Beyond Empathy: A Therapy of Contact-In-Relationship
By Richard G. Erskine, Janet P. Mousand & Rebecca L.Trautmann (Brunner/Mazel)
£27.95 Hbk August 1999
ISBN 0876309635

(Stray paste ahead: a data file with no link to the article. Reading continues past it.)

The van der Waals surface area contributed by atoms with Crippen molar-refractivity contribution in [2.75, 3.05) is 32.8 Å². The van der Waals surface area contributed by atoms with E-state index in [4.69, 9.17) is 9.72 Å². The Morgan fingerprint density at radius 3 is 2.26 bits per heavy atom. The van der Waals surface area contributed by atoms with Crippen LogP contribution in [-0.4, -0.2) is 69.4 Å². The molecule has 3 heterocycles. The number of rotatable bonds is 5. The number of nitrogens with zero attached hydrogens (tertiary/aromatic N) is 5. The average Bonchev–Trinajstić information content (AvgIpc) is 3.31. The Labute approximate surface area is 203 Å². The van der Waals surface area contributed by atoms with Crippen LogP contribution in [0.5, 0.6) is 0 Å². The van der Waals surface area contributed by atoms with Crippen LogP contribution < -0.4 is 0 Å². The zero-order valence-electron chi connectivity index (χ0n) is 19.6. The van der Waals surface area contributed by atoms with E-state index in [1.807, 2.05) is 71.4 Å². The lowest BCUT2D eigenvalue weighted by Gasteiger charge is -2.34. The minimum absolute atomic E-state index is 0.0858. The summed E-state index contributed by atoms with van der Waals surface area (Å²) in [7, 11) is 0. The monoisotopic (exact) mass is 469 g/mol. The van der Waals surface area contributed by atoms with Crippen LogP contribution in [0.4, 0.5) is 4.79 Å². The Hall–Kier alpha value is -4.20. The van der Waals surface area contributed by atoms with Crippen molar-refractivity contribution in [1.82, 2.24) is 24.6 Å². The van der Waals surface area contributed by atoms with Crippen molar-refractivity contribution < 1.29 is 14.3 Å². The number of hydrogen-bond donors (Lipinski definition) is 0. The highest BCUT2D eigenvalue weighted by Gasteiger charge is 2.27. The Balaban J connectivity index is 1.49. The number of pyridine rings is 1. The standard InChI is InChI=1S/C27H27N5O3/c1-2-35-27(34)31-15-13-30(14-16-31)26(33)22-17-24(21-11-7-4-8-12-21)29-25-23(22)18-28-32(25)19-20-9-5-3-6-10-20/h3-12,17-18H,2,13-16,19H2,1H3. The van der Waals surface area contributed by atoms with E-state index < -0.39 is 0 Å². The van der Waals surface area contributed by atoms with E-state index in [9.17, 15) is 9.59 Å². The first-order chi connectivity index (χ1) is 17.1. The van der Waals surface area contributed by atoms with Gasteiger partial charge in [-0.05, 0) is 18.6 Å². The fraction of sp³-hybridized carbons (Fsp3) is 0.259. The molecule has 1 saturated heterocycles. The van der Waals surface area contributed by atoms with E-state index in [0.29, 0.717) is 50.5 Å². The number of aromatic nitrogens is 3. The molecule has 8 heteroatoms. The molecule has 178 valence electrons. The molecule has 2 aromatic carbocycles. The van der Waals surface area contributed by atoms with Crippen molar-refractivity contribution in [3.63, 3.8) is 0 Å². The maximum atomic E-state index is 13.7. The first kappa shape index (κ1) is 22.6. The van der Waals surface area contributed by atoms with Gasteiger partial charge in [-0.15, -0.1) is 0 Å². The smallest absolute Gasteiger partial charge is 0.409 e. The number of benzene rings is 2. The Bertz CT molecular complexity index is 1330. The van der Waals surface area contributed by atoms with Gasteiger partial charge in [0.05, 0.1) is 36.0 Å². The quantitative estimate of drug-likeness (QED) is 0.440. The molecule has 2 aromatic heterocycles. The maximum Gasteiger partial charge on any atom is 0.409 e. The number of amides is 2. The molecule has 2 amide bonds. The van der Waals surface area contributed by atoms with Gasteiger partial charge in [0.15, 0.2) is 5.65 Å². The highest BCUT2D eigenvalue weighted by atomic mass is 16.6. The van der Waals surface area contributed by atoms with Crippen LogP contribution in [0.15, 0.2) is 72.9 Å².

Did you ever watch Northern Exposure on television? The series focused on Joel, a New York doctor who, following his training, is obliged to work in Alaska. Needless to say he is not happy. In one episode he reluctantly counsels a patient after a cursory reading of Carl Rogers. Patient-"I've been feeling unhappy." Joel-"You've been feeling unhappy." Patient-"Yes." Joel-"Yes"... a few exchanges later. Patient-"Are you all right Joel, you seem to be repeating everything I say?" Joel did his best to understand Carl Rogers but was as empathic as an Alaskan moose. Struggling through the series, his powers of 'mooseness' always got him into trouble. He would have been left behind by Beyond Empathy. This book sets out a form of integrative therapy from therapies that had yet to be developed when Rogers was writing. Gestalt therapy, transactional analysis, psychoanalytic self psychology and British object relations theory are all rolled into Beyond Therapy. An unfamiliar book to me, I review it from the point of view of a psychotherapist not trained in this particular discipline. As something of an outsider, but as therapist valuing the therapeutic relationship, I wonder how useful this book would be to me and to others?